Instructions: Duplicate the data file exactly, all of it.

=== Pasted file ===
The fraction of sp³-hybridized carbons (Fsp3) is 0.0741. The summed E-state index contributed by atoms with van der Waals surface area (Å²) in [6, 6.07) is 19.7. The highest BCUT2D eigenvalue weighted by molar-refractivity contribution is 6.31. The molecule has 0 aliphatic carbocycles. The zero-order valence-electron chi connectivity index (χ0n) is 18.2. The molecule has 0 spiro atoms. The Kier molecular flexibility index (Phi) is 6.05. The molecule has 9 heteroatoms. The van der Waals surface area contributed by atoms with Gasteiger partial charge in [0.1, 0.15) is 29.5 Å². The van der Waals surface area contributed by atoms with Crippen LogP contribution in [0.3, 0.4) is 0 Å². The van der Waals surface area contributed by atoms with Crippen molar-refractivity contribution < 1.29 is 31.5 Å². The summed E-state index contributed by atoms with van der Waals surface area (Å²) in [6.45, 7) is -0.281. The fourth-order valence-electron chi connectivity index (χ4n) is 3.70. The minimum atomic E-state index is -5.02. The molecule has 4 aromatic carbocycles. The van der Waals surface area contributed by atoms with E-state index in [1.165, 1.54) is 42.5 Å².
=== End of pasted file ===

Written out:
The fraction of sp³-hybridized carbons (Fsp3) is 0.0741. The summed E-state index contributed by atoms with van der Waals surface area (Å²) in [6, 6.07) is 19.7. The highest BCUT2D eigenvalue weighted by molar-refractivity contribution is 6.31. The molecule has 0 aliphatic carbocycles. The zero-order valence-electron chi connectivity index (χ0n) is 18.2. The molecule has 0 spiro atoms. The Kier molecular flexibility index (Phi) is 6.05. The molecule has 9 heteroatoms. The van der Waals surface area contributed by atoms with Gasteiger partial charge in [0.1, 0.15) is 29.5 Å². The van der Waals surface area contributed by atoms with Crippen LogP contribution in [0.3, 0.4) is 0 Å². The van der Waals surface area contributed by atoms with Crippen molar-refractivity contribution < 1.29 is 31.5 Å². The summed E-state index contributed by atoms with van der Waals surface area (Å²) in [6.45, 7) is -0.281. The fourth-order valence-electron chi connectivity index (χ4n) is 3.70. The minimum atomic E-state index is -5.02. The molecule has 4 aromatic carbocycles. The van der Waals surface area contributed by atoms with E-state index in [1.165, 1.54) is 42.5 Å².